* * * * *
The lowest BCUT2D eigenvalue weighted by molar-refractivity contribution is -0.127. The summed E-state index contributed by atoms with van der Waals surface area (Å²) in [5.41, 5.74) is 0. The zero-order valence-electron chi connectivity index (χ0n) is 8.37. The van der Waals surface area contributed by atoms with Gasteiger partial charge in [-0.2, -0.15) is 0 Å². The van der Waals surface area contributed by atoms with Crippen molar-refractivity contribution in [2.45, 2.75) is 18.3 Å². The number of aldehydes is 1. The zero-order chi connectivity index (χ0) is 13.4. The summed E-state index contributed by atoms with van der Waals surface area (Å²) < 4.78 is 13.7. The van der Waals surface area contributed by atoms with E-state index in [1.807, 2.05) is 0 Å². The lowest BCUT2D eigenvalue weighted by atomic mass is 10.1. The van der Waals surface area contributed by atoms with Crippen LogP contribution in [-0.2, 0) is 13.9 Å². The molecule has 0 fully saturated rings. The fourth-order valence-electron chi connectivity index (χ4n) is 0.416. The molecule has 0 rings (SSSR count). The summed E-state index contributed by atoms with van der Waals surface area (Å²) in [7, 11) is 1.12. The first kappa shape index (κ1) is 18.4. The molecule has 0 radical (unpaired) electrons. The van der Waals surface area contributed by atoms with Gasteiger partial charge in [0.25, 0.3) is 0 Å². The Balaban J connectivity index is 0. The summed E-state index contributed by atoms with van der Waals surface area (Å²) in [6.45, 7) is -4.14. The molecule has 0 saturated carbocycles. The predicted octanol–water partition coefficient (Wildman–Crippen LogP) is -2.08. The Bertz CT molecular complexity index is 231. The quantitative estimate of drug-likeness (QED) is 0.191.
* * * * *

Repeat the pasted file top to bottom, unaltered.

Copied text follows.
The lowest BCUT2D eigenvalue weighted by molar-refractivity contribution is -0.127. The summed E-state index contributed by atoms with van der Waals surface area (Å²) in [5.41, 5.74) is 0. The zero-order valence-electron chi connectivity index (χ0n) is 8.37. The van der Waals surface area contributed by atoms with Gasteiger partial charge in [-0.2, -0.15) is 0 Å². The van der Waals surface area contributed by atoms with Crippen molar-refractivity contribution in [2.45, 2.75) is 18.3 Å². The number of aldehydes is 1. The zero-order chi connectivity index (χ0) is 13.4. The summed E-state index contributed by atoms with van der Waals surface area (Å²) < 4.78 is 13.7. The van der Waals surface area contributed by atoms with E-state index in [1.807, 2.05) is 0 Å². The lowest BCUT2D eigenvalue weighted by atomic mass is 10.1. The van der Waals surface area contributed by atoms with Crippen LogP contribution in [-0.2, 0) is 13.9 Å². The molecule has 0 fully saturated rings. The fourth-order valence-electron chi connectivity index (χ4n) is 0.416. The molecule has 0 rings (SSSR count). The summed E-state index contributed by atoms with van der Waals surface area (Å²) in [7, 11) is 1.12. The first kappa shape index (κ1) is 18.4. The molecule has 0 radical (unpaired) electrons. The van der Waals surface area contributed by atoms with Gasteiger partial charge in [0.25, 0.3) is 0 Å². The Balaban J connectivity index is 0. The summed E-state index contributed by atoms with van der Waals surface area (Å²) in [6.45, 7) is -4.14. The molecule has 0 saturated carbocycles. The predicted octanol–water partition coefficient (Wildman–Crippen LogP) is -2.08. The Bertz CT molecular complexity index is 231. The quantitative estimate of drug-likeness (QED) is 0.191.